Tuesday, July 28, 2009

Miike Snow: Miike Snow

I was unaware there was any amount of hype around Miike Snow's self-titled debut. Never having heard anything, a friend of mine passed along this album back in early July and it really grew on me. I had previewed the album on Amazon, but I tell ya, those 30-second clips just aren't enough sometimes. (I purchased a Gentleman Jesse album based on a series of 30-second clips and man do I regret that. I listened to that album once and deleted it.)

Miike Snow is a collection of three Swedes that have been in the biz for a while. They were all intricately involved in the composition of Britney Spears' song "Toxic." I had actually read that somewhere before I heard the album, so I was prejudiced against Miike; I was looking for reasons to dislike them. However, similar to their fellow countrymen Peter Bjorn & John, Miike Snow knows how to lay down electronic beats. However, they do not sound like PB&J; I would describe them as Animal Collective for Dummies (in other words, if Animal Collective had created an album for the average listener). Miike Snow sort of sounds like Ratatat remixing Passion Pit covering Animal Collective (at least to my ears).

I would like this album even more if it were harder hitting at points or evidenced more depth or layers, but maybe the lack thereof is why I'm calling this album Animal Collective for Dummies. The album also suffers a bit from having its best track--"Animal"--as its first track. When the bar is raised at the very beginning, the other songs simply can't measure up.

: If you were hesitant to join the [Animal] Collective, Miike Snow makes resistance a little less futile. :)
Grade: B

The Moondoggies: Don't Be a Stranger

I stumbled across The Moondoggies on an NPR blog detailing the "Top 11 Debut Albums of 2008." I listened to their stuff and put them on my Amazon wishlist, but my wish didn't come true until three weeks ago. Initially I dismissed The Moondoggies as a poor man's Blitzen Trapper, but after giving Don't Be a Stranger a full spin, I quickly realized the error of my ways. There are strains of BT in there, but also Dr. Dog, Lynyrd Skynyrd, The Band, and even Wilco. Yes, I think their sound is that diverse.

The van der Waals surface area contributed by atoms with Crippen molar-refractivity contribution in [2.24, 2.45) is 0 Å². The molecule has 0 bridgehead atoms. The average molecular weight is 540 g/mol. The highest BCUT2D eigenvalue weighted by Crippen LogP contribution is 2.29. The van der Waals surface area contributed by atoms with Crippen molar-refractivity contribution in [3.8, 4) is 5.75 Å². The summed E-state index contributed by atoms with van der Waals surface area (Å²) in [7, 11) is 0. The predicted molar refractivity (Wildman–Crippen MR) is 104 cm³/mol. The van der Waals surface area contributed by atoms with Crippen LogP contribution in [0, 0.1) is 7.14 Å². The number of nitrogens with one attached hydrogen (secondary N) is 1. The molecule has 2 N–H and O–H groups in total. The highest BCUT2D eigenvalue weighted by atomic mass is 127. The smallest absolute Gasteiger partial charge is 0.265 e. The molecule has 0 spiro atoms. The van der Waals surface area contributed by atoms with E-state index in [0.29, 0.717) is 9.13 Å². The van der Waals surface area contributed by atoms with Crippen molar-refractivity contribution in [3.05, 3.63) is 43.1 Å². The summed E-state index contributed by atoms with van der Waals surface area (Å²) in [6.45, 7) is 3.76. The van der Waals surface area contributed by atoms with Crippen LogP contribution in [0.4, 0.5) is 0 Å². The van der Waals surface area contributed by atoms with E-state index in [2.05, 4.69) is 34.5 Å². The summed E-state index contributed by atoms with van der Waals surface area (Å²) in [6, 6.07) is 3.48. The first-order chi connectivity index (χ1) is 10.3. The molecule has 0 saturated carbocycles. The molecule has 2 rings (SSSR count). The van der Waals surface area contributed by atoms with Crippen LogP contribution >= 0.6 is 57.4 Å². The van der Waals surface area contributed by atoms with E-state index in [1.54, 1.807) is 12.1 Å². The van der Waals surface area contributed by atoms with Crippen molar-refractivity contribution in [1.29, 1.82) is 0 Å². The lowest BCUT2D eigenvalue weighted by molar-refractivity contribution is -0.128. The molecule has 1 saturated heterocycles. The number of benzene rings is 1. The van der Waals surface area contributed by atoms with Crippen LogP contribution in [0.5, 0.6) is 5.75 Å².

There's just something magical about [semi-Southern] rock, summer, and a road trip. I piped this album through my stereo as I traveled to my parents' house for the 4th of July and what a glorious soundtrack Stranger proved to be. I can't think of an album I'd rather have blaring while I'm driving down the highway with the windows rolled down.

The somewhat surprising aspect of Stranger, especially since these boys are from Seattle, is the [mostly successful] employment another Southern tradition: gospel. This is most evident in the song "Jesus on the Mainline," but it feels less forced in "Save My Soul," and
"Ain't No Lord," the latter of which boldly proclaims: "Ain't no Lord gonna judge me now, / Ain't no one gonna put me down, / Ain't no home to rest my bones, / Ain't no woman gonna put me down." Clearly, The Moondoggies have also embraced another Southern tradition: abusing the English language. :)

Blurb: Don't Be a Stranger is not only one of last year's best debut albums, it's one of last year's best records. Period... err, exclamation point!

: A

Unfortunately, they don't have a music video, so all I could find were live performances and and a "video" ... none of these are my favorite songs: